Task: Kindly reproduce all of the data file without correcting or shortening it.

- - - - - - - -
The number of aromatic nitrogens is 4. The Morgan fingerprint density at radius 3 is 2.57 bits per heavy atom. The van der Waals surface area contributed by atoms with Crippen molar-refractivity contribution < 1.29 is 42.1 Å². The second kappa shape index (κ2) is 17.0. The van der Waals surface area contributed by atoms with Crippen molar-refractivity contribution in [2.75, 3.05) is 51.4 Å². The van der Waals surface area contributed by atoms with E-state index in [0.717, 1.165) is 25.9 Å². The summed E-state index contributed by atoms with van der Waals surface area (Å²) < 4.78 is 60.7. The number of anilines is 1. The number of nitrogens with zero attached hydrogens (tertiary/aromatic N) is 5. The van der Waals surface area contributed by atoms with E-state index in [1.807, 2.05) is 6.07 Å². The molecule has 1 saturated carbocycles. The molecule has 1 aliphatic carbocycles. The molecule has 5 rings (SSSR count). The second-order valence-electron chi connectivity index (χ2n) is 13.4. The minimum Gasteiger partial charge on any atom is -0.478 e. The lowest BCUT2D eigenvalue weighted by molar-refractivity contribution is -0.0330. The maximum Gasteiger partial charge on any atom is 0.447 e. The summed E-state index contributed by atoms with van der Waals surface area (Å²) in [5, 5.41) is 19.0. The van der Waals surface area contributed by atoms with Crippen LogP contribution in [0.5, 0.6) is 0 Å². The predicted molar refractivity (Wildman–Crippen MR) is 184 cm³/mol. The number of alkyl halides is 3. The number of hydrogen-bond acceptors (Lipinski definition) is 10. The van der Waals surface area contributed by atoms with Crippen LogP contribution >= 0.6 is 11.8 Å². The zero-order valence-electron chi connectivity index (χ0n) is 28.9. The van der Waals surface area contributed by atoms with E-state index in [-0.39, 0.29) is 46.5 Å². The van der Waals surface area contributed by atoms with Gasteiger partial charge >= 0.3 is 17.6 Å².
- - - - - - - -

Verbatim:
The number of aromatic nitrogens is 4. The Morgan fingerprint density at radius 3 is 2.57 bits per heavy atom. The van der Waals surface area contributed by atoms with Crippen molar-refractivity contribution < 1.29 is 42.1 Å². The second kappa shape index (κ2) is 17.0. The van der Waals surface area contributed by atoms with Crippen molar-refractivity contribution in [2.75, 3.05) is 51.4 Å². The van der Waals surface area contributed by atoms with E-state index in [0.717, 1.165) is 25.9 Å². The summed E-state index contributed by atoms with van der Waals surface area (Å²) < 4.78 is 60.7. The number of anilines is 1. The number of nitrogens with zero attached hydrogens (tertiary/aromatic N) is 5. The van der Waals surface area contributed by atoms with E-state index in [1.807, 2.05) is 6.07 Å². The molecule has 1 saturated carbocycles. The molecule has 1 aliphatic carbocycles. The molecule has 5 rings (SSSR count). The second-order valence-electron chi connectivity index (χ2n) is 13.4. The minimum Gasteiger partial charge on any atom is -0.478 e. The lowest BCUT2D eigenvalue weighted by molar-refractivity contribution is -0.0330. The maximum Gasteiger partial charge on any atom is 0.447 e. The summed E-state index contributed by atoms with van der Waals surface area (Å²) in [5, 5.41) is 19.0. The van der Waals surface area contributed by atoms with Crippen LogP contribution in [0.5, 0.6) is 0 Å². The predicted molar refractivity (Wildman–Crippen MR) is 184 cm³/mol. The number of alkyl halides is 3. The number of hydrogen-bond acceptors (Lipinski definition) is 10. The van der Waals surface area contributed by atoms with Crippen LogP contribution >= 0.6 is 11.8 Å². The zero-order valence-electron chi connectivity index (χ0n) is 28.9. The van der Waals surface area contributed by atoms with E-state index in [-0.39, 0.29) is 46.5 Å². The van der Waals surface area contributed by atoms with Gasteiger partial charge >= 0.3 is 17.6 Å².